"We share your aspirations, and we understand your frustrations. We aware that, with the best of intentions, the government and its international partners have, sometimes, sought to achieve peace, security, and development without sufficient engagement of the Afghan people," Ban said. "At times, we have shown insufficient consideration for Afghan culture and history. The Kabul Process upon which we embark today is intended to do better."
Ban said Kabul already has a key role in the design of development programs. He urged Afghan authorities to act "in good faith" so those programs can be successful.
"The government has taken the lead in designing programs that the international community will support. These plans aim to deliver real results for real people -- you, the Afghan people -- without delay," Ban said. "They aim to establish effective democratic governance and guarantee your rights and the rule of law. Yet these programs cannot succeed without your support, without all of you acting in good faith."
U.S. Secretary of State Clinton told the conference that the transition to Afghan leadership is too important to put off indefinitely. But Clinton stressed that the international community also "expects results" from Afghanistan's anticorruption drive.Looking Forward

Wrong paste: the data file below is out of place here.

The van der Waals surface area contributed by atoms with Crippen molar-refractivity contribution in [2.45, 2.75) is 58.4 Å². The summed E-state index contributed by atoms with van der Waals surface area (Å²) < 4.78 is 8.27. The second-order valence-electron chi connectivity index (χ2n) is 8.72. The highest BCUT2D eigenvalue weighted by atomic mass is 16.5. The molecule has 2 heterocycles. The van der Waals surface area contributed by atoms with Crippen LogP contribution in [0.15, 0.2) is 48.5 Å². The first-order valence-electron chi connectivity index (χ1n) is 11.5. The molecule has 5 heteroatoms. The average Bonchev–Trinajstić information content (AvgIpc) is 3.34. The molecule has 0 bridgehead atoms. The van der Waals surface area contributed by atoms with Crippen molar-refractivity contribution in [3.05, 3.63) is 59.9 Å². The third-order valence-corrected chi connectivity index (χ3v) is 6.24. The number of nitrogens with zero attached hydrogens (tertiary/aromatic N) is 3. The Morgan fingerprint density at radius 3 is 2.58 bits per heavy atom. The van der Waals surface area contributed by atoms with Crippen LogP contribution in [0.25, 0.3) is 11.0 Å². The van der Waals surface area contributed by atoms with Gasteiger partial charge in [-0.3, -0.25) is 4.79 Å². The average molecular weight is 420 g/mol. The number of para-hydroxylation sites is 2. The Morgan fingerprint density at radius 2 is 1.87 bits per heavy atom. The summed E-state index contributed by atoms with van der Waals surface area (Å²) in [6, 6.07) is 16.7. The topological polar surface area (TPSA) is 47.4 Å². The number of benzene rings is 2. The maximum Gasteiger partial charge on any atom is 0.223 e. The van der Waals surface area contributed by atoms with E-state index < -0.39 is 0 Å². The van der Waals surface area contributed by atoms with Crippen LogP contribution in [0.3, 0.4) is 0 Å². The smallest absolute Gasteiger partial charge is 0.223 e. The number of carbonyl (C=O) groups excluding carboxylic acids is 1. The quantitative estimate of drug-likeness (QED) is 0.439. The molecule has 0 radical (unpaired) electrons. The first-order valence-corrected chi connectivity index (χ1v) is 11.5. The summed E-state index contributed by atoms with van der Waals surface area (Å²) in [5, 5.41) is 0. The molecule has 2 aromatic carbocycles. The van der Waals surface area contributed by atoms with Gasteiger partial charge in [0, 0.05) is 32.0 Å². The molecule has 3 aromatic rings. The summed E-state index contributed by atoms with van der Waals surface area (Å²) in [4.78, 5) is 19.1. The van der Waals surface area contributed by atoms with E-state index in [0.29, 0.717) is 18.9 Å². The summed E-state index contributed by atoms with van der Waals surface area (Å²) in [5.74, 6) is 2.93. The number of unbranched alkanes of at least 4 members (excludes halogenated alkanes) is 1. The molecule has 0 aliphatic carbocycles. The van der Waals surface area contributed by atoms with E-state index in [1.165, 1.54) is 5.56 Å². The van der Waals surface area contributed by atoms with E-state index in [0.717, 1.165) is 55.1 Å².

With resources and military personnel flowing into Afghanistan -- including nearly 10,000 fresh international troops in the NATO-led International Security Assistance Force (ISAF) in Afghanistan -- Clinton said the international community is working "around the clock to strengthen Afghanistan's security forces." She said there is still "much more work" to do before the Afghan government is able stabilize security across the country.
"With our Afghan partners, we are on the offensive in parts of the country where the insurgents have gone unchallenged for too long," Clinton said. "And we are matching our military efforts with an unprecedented civilian surge to help create stronger institutions and economic development."
British Foreign Secretary William Hague recognized Karzai's willingness to negotiate with extremist militants as an important part of an eventual political settlement in Afghanistan.
But the British foreign secretary suggested it is too early for Kabul to immediately take over control of how aid from international donors is spent in Afghanistan, saying: "Much progress has been made, but more is needed."On Alert
Central Kabul was under a complete lockdown on July 20 as Afghan security forces backed by NATO troops maintained a security cordon around the conference.
NATO meanwhile said that its forces killed or detained several Taliban militants who were in the final stages of preparing to attack the international conference in Kabul.
A Taliban spokesman, Zabiullah Mujahid, said by telephone from an undisclosed location that Taliban militants managed to fire four rockets at Kabul's international airport overnight.
Swedish Foreign Minister Carl Bildt confirmed that the rocket attack forced him and the UN secretary-general to land at Bagram Air Field north of Kabul and be flown into the Afghan capital by helicopter.written by Ron Synovitz based on RFE/RL and Radio Free Afghanistan reports; with additional agency reporting